remarked, that the noble Lord who had made the Motion had truly remarked that when he (the Lord Chancellor) was not in Office he had supported a similar Motion. He had held the Office of the Great Seal before he expressed that opinion, so that he was not ignorant of the demands which an earlier hour of meeting would make on the time of the Lord Chancellor, or of the inconvenience which might arise unless their Lordships made such arrangements as would prevent the inconvenience. But he thought then, and he thought still, that if the change would conduce to the more adequate discharge of the legislative and deliberative functions of the House; if it would tend to induce the House more frequently to take the part which became such an Assembly in connection with the discussion of important public 1792 questions; and if it would tend to increase the number of speakers, no considerations connected with the Appellate Business of the House, or with the official position of the holder of the Great Seal, could be of sufficient importance to countervail the reasons for the change. He had received substantially the same impression as that of the Mover and Seconder of the Resolution—namely, that the hour at which the House met now, when considered in connection with the inevitable effect of other circumstances upon the habits of their Lordships, did operate as a discouragement, and had a tendency to limit the proportions of discussions on important public affairs. He frankly confessed, also, that this discouragement was not absolutely confined to the younger Members of the House, but extended even to the occupants of the Front Benches, where the rule that silence was golden prevailed to a greater extent than it would prevail, or ought to prevail, if there were more time for debate. A good many subjects which might be discussed with advantage to the country were often only touched upon very slightly on account of the sense of the inconvenience that was caused by a discussion prolonged beyond half-past 7. It was all very well to say that on occasions when Business was continued up till 8 or 9 o'clock, noble Lords might remain and prolong the debate if they should think fit; but, as a matter of fact, they did not like to do so, because their Lordships generally would disapprove that course, their habit being to make arrangements and enter into engagements in the expectation that the Business, under ordinary circumstances, would not last beyond a certain hour. Even on the great occasions when the House did make the necessary effort, and sat for some length of time, an additional hour, or three-quarters of an hour, would often be useful and advantageous. For these reasons, he thought the proposed experiment was, at least, worth trying; but he should be glad if their Lordships would also make such arrangements as would obviate the necessity of the presence of the Lord Chancellor or of the Chairman of Committees upon the Woolsack at the earlier hour of meeting. If his noble Friend should agree to make a quarter past 4 the hour of meeting he would endeavour 1793 to persuade the noble and learned Lords constituting the Appellate Court to sit at a quarter past 10 instead of half-past 10, and rise a quarter of an hour before the usual time. As he had already said, he had voted when out of Office for a similar Resolution; and he could not now refuse to support the present Motion without laying himself open to the charge of having less care for the convenience of his Predecessor in Office than for his own. He was, therefore, prepared to vote for the Motion.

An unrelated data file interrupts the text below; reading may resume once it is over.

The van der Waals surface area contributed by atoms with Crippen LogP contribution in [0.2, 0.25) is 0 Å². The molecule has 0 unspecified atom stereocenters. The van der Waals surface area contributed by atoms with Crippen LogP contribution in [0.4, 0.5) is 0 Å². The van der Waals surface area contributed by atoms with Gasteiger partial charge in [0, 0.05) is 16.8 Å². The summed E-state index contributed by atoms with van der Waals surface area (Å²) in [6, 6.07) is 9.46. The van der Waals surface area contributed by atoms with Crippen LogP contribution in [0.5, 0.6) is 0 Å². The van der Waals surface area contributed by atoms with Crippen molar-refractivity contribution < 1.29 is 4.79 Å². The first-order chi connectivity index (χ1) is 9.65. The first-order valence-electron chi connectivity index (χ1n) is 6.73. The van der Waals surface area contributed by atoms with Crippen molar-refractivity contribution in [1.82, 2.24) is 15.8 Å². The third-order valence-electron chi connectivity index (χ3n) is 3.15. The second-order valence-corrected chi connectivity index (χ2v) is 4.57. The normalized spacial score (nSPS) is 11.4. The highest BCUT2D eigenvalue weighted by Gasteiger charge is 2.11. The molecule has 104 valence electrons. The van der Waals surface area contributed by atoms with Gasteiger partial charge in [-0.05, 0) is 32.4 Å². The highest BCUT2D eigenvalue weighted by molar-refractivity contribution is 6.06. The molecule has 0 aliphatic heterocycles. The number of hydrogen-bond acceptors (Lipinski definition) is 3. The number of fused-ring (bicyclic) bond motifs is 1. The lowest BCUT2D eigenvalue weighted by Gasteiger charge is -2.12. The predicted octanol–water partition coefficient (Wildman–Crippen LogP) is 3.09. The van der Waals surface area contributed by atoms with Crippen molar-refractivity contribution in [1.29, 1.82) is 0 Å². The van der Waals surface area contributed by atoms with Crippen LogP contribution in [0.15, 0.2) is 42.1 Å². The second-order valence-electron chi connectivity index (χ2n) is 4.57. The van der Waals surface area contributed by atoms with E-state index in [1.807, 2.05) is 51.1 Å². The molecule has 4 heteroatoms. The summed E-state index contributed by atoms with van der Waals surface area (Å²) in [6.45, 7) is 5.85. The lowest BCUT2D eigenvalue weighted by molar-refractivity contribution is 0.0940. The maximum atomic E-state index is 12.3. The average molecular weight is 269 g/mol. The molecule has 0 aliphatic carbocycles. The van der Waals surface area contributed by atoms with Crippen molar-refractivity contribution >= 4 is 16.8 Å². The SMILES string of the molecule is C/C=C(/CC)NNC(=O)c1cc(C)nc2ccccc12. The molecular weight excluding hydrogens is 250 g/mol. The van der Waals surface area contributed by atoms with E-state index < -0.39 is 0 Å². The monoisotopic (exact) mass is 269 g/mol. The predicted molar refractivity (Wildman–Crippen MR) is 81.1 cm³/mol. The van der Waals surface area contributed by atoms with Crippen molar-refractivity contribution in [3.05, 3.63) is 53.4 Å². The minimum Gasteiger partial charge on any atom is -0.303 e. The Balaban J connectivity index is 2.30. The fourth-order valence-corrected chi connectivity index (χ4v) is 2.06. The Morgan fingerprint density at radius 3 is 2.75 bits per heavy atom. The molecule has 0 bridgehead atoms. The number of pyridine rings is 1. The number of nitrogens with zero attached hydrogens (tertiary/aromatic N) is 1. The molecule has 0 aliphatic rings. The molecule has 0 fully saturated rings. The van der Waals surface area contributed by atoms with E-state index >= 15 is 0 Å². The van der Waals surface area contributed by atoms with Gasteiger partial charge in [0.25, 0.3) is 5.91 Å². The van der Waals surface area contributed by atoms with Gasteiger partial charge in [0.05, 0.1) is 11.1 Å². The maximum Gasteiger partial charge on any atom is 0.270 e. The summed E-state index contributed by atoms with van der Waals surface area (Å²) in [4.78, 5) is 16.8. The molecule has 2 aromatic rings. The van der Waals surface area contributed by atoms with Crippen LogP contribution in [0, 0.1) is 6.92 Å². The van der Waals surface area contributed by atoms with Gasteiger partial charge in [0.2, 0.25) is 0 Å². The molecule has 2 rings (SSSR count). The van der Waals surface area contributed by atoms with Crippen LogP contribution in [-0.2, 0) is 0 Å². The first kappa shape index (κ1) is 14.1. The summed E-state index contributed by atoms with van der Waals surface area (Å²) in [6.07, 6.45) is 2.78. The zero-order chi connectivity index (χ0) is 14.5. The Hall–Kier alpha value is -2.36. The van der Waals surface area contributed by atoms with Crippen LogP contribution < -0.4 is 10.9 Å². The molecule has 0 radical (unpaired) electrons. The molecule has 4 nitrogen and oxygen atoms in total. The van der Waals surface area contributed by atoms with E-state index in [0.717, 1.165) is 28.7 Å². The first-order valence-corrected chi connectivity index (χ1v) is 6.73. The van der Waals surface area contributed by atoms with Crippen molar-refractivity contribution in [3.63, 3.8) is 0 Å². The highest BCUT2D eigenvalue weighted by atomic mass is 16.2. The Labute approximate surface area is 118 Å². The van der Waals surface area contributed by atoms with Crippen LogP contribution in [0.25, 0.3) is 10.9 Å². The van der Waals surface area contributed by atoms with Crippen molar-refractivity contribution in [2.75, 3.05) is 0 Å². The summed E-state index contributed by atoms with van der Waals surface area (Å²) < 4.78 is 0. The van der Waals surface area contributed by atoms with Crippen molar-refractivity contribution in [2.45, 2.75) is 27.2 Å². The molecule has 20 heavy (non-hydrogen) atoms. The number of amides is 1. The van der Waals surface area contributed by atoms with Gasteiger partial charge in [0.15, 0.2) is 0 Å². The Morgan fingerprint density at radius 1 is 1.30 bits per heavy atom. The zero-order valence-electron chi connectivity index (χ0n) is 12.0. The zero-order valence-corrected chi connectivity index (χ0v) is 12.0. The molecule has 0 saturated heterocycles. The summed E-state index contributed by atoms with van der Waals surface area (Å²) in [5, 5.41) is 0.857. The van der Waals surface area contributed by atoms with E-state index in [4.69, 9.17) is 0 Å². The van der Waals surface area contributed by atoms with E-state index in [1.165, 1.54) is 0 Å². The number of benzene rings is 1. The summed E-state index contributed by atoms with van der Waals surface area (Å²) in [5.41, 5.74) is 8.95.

§ THE MARQUESS OF SALISBURY